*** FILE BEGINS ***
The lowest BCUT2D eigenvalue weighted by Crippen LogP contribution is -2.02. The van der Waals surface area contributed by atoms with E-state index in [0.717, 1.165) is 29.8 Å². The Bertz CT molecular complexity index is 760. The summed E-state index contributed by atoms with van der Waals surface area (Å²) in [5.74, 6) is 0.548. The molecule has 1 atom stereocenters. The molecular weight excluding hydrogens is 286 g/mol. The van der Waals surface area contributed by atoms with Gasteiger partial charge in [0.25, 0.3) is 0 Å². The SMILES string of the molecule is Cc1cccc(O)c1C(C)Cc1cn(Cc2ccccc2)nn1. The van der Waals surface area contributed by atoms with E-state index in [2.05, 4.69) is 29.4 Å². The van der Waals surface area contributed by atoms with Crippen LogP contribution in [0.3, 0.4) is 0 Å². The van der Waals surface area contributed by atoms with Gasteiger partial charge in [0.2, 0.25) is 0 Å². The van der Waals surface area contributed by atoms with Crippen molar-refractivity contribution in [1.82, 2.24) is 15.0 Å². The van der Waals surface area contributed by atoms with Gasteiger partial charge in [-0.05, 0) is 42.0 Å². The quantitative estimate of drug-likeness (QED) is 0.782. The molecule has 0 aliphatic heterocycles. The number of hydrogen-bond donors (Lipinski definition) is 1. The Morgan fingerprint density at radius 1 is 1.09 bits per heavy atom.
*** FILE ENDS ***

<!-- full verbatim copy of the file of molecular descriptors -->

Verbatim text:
The lowest BCUT2D eigenvalue weighted by Crippen LogP contribution is -2.02. The van der Waals surface area contributed by atoms with E-state index in [0.717, 1.165) is 29.8 Å². The Bertz CT molecular complexity index is 760. The summed E-state index contributed by atoms with van der Waals surface area (Å²) in [5.74, 6) is 0.548. The molecule has 1 atom stereocenters. The molecular weight excluding hydrogens is 286 g/mol. The van der Waals surface area contributed by atoms with Gasteiger partial charge in [0.25, 0.3) is 0 Å². The SMILES string of the molecule is Cc1cccc(O)c1C(C)Cc1cn(Cc2ccccc2)nn1. The van der Waals surface area contributed by atoms with E-state index in [2.05, 4.69) is 29.4 Å². The van der Waals surface area contributed by atoms with Crippen LogP contribution in [0.3, 0.4) is 0 Å². The van der Waals surface area contributed by atoms with Gasteiger partial charge in [0.2, 0.25) is 0 Å². The van der Waals surface area contributed by atoms with Crippen molar-refractivity contribution in [1.82, 2.24) is 15.0 Å². The van der Waals surface area contributed by atoms with Gasteiger partial charge in [-0.05, 0) is 42.0 Å². The quantitative estimate of drug-likeness (QED) is 0.782. The molecule has 0 aliphatic heterocycles. The number of hydrogen-bond donors (Lipinski definition) is 1. The Morgan fingerprint density at radius 1 is 1.09 bits per heavy atom.